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Health Mark Q. 1990;7(1-2):169-75.

Small business leaders' viewpoints on health care insurance: a marketing and social perspective.

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School of Business, Virginia Commonwealth University, Richmond 23284.


A mail survey, which generated 270 responses from Virginia small business CEOs, reveals that the vast majority (95%) offer their full-time employees the opportunity to enroll in a health care insurance plan through their employer. The typical premium for employee-only coverage is from $75-99, and in 52% of the firms, the employer pays the entire cost. Employer-sponsored coverage of part-time employees is quite different, however, as the vast majority of the CEOs indicate a low percentage of these workers can enroll in a company health care plan, due to cost concerns. The CEOs feel hospitalization is the most important type of health care coverage to their employees as 93% rate it as being "very important" and 7% as "important." This rating is followed closely by the CEOs' perceived priority of coverage for lab and X-ray tests and for catastrophic costs, as 97% and 89%, respectively, feel these areas are "very important" or "important." In addition, over 80% of the CEOs rate three additional areas as having high importance, including prescription drugs, maternity care, and doctors visits and physicals. Overall, a generally high degree of satisfaction exists among the CEOs regarding their firm's health care insurance plan. However, while 90% feel "very satisfied" or "satisfied" regarding the coverage, and 82% feel similarly about the service, over 60% are "dissatisfied" or "very dissatisfied" regarding the cost. Regarding covering the health care costs of those who are uninsured, the CEOs feel an approximately equal role should be borne by four groups, namely the state and federal governments, employers of uninsured workers, and hospitals.(ABSTRACT TRUNCATED AT 250 WORDS).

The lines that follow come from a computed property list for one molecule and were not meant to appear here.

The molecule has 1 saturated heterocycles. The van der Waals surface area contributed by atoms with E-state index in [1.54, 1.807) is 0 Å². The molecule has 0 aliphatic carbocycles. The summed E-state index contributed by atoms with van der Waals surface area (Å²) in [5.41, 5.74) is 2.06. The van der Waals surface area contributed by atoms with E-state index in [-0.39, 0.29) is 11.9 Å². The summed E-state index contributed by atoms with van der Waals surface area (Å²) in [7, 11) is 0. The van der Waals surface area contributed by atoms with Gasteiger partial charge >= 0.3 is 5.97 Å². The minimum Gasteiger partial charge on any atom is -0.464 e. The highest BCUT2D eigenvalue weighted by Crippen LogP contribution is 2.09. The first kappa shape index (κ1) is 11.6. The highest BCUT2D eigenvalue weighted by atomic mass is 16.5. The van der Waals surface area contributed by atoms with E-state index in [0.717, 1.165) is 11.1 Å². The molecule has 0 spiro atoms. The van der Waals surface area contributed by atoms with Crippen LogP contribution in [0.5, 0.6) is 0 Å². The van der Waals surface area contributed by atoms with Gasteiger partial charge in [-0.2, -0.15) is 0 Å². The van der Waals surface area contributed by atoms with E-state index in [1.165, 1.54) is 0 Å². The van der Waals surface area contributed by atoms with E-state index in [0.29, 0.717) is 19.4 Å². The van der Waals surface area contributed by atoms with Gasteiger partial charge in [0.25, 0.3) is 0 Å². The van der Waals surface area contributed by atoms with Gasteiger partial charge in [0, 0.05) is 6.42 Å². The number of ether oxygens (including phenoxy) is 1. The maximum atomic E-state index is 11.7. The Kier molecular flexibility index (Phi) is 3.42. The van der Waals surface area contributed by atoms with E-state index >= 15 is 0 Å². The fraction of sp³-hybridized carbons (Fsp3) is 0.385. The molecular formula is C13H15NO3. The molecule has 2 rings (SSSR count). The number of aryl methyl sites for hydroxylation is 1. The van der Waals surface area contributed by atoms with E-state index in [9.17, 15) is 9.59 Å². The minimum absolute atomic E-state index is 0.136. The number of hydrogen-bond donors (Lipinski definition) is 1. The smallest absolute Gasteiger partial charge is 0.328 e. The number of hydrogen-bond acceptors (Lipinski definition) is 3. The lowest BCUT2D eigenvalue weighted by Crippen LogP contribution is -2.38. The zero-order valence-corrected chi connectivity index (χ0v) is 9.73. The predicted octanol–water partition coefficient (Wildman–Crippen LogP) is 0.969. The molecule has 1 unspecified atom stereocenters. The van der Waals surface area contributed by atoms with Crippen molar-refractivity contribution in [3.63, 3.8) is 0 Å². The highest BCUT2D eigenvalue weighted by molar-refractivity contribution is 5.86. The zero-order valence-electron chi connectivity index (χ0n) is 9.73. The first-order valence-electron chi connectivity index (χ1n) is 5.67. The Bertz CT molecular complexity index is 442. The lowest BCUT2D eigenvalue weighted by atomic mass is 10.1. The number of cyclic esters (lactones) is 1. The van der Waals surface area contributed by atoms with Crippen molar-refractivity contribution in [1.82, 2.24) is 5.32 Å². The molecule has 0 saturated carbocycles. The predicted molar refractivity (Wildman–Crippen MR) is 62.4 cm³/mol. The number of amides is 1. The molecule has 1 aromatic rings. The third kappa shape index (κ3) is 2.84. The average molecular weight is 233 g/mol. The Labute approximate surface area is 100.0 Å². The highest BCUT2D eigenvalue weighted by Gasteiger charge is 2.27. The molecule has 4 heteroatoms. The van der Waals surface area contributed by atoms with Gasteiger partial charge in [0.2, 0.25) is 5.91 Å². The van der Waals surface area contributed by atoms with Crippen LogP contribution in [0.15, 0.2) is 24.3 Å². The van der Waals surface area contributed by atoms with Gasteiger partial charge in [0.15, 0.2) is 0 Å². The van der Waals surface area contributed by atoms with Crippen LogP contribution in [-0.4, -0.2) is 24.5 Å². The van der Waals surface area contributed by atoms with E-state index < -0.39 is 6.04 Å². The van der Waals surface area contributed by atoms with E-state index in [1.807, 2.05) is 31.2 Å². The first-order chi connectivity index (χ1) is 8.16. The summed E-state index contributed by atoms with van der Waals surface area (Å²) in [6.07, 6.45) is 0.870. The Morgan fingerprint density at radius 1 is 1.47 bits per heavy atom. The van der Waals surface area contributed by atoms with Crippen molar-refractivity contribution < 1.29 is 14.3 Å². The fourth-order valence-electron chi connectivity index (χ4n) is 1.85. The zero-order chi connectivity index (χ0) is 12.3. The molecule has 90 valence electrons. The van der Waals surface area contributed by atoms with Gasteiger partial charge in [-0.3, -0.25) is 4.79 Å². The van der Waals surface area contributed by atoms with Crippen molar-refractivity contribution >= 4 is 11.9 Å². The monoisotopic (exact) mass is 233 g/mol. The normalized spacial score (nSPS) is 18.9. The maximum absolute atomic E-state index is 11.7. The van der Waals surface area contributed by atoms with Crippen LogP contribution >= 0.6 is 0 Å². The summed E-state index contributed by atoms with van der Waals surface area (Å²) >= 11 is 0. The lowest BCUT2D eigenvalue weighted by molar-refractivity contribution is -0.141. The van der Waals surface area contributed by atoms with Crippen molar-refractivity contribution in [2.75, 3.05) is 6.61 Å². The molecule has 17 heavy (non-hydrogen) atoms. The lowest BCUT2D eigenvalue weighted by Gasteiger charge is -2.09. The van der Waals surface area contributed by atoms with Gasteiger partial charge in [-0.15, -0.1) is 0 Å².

[Indexed for MEDLINE]

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